The battle of good versus evil just got a lot more complicated.
The superhero genre dominates the film industry, with “The Avengers: Infinity War” alone muscling up more than $2 billion in worldwide box office revenue since April.
And while most are hyped as family-friendly flicks filled with positive messaging, a new American Academy of Pediatrics study finds comic adaptations as anything but funny.
A questionable superpower was uncovered in the research: “The Avengers” and “Justice League” saviors that viewers of all ages idolize actually glorify violence more than their villainous counterparts.
Researchers screened 10 superhero films released in 2015 and 2016, then tallied violent acts by the “hero” protagonist versus those of the “villain” antagonist. On average, the heroes committed 23 acts of violence per hour — as opposed to their arch enemies’ 18.
“Children and adolescents see the superheroes as ‘good guys,’ and may be influenced by their portrayal of risk-taking behaviors and acts of violence,” says the abstract’s lead author, Dr. Robert Olympia, a professor in the Departments of Emergency Medicine & Pediatrics at Penn State College of Medicine.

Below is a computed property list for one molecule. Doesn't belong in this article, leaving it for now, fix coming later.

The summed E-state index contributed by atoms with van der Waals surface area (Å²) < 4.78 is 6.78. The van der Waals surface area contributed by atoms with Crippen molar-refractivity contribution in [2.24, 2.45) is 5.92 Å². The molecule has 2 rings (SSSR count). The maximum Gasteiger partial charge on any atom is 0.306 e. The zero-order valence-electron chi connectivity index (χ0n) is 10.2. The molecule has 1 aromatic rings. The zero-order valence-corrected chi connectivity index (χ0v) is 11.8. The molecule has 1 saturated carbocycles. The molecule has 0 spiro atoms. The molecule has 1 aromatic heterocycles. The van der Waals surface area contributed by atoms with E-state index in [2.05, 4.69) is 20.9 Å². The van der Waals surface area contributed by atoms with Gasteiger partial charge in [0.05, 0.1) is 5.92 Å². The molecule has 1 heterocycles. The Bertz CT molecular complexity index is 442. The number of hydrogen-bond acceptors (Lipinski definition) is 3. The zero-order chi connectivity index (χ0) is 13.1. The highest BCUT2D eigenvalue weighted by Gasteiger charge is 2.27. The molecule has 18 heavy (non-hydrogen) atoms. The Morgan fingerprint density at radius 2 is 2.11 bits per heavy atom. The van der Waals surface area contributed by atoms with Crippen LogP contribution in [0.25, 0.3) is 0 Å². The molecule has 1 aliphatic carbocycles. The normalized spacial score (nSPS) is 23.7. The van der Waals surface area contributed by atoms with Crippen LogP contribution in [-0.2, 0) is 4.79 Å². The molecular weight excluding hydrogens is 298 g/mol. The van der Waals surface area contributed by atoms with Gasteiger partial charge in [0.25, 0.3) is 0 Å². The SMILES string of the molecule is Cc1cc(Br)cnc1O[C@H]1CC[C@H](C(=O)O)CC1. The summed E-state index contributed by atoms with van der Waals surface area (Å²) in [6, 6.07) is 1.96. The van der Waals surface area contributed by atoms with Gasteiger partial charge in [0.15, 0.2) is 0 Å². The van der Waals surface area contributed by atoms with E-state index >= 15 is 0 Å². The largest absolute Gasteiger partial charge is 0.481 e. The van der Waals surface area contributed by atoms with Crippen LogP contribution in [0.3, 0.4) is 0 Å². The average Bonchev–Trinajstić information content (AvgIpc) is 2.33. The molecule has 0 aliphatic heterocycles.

On the “good guys” mayhem menu: hand-to-hand combat (1,021 fights), use of a lethal weapon (659 shots fired), destruction of property (199 acts of vandalism), murder (168 lives ended) and intimidation (including bullying and torture).
Less shocking was the discovery that male characters enacted nearly four times more violent acts than their female counterparts, who averaged just seven per hour. We see you, Wonder Woman and Black Widow.
Relax, fanboys and fangirls, your beloved heroes aren’t fallen yet.
“Co-viewing these movies as a family can be an effective antidote to increased violence in superhero-based films,” says lead study researcher John N. Muller, a medical student at the Penn State University College of Medicine, in a Phys.org article on the study.
But Muller warns against families watching “passively,” which could suggest to children that the violence is condoned.
“By taking an active role in their children’s media consumption by co-viewing and actively mediating,” Muller says, “parents help their children develop critical thinking and internally regulated values.”
The full research results are set to be presented Monday at the American Academy of Pediatrics National Conference & Exhibition in Orlando, Fla.
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